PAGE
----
The sediments of Bazhenov (BF) and Achimov (ACh) formations have been studied for more than 50 years, and to date, a large amount of core material obtained during drilling at the stage of exploration is stored in the core stores of Russian industrial companies. The rise in the cost of the complex of geological exploration and the emergence of new research methods enabled studies of the old/dry core from previously drilled exploration wells. BF and ACh reservoir rocks have low permeability and initially low water saturation, and therefore, during storage, rock samples could partially retain pore water. To study its composition and quantitative content, we used the previously proposed integrated approach with proven effectiveness in fresh low-permeability BF rocks.

The studied materials include BF rock samples from 3 different fields stored for 2 years after sampling in the laboratory, and ACh rock samples from 12 fields, cored more than 10 years ago at the geologic exploration stage. The complex technique includes determining free and bound water contents by the evaporation method with isotopic analysis (δ18O and δD) of the released water. The modified water extraction method provides a range of pore water salinity, while the modified alcohol ammonium chloride method measures the cation exchange capacity (CEC). Auxilary methods include Rock-Eval pyrolysis to determine organic matter content, X-ray diffraction analysis (XRD) to assess the mineral composition of sediments. The verification of the results for the BF rock samples was carried out according to the data obtained for the new/fresh core, while for the ACh rock samples — according to the results of the direct chemical composition analysis of the formation water.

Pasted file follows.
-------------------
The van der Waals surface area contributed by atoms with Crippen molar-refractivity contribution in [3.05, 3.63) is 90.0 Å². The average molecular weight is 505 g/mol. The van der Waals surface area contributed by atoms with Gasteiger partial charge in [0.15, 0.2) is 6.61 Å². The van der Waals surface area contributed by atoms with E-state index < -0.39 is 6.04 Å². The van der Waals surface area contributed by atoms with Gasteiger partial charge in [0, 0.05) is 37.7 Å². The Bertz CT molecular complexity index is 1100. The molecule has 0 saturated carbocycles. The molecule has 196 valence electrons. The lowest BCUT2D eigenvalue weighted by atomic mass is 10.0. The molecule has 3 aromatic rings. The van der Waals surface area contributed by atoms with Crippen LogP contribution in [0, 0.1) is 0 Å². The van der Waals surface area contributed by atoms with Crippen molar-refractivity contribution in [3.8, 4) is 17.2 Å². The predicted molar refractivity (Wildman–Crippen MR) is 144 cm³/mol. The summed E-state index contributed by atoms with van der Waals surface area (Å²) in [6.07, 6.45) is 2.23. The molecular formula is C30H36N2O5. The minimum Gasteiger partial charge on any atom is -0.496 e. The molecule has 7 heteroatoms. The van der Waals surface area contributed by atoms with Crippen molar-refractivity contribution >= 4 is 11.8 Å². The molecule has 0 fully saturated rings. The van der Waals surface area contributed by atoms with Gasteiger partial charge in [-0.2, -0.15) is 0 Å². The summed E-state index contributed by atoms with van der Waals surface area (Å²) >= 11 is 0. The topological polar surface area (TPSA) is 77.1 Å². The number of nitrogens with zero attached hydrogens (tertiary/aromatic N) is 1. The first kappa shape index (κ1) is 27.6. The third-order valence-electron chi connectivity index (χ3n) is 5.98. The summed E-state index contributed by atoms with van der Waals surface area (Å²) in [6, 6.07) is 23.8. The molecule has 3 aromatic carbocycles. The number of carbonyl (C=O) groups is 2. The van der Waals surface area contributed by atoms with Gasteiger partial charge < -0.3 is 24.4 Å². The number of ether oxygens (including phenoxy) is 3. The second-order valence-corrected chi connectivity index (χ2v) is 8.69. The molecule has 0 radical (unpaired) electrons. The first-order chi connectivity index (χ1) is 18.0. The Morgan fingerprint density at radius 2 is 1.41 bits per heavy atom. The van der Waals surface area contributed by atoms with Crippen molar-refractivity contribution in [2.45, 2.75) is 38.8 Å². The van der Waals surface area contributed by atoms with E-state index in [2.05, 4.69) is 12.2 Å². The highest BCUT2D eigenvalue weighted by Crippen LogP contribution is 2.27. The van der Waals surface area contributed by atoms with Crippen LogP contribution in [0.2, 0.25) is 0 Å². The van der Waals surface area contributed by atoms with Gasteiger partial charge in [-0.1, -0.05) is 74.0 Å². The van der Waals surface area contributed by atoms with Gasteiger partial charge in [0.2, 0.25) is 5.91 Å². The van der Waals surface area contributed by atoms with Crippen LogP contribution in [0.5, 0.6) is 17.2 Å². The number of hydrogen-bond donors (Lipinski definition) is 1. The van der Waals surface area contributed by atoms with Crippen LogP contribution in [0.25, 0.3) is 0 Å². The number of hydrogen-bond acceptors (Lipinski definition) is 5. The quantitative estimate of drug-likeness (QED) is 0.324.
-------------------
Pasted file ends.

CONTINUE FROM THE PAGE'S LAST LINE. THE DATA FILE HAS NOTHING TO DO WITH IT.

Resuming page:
Despite the low permeability, we found that the BF and ACh rock samples during storage lost almost all (up to 90%) free water due to evaporation. At the same time, salts from formation water remained in the pore space, which made it possible to estimate the range of its NaCl salinity: 1.84–14.7 g/L for ACh rock samples and 4.49–20.19 g/L for BF rock samples. The obtained values set the lower limit of the possible pore water salinity of the studied ACh and BF rock samples. Moreover, the results match those from direct salinity measurements in the ACh depth intervals and the results of fresh BF core laboratory studies.

We showed that the old/dry BF and ACh core could be effectively used to assess the bound water content with subsequent determination of its genesis from isotopic composition data and CEC measurements. This opportunity relies on the high clay content in the studied BF and ACh rock samples.

The obtained results show the fundamental capability of informative laboratory studies of BF and ACh rock samples from public and private core storage facilities and give new life to archived and old/dry core.

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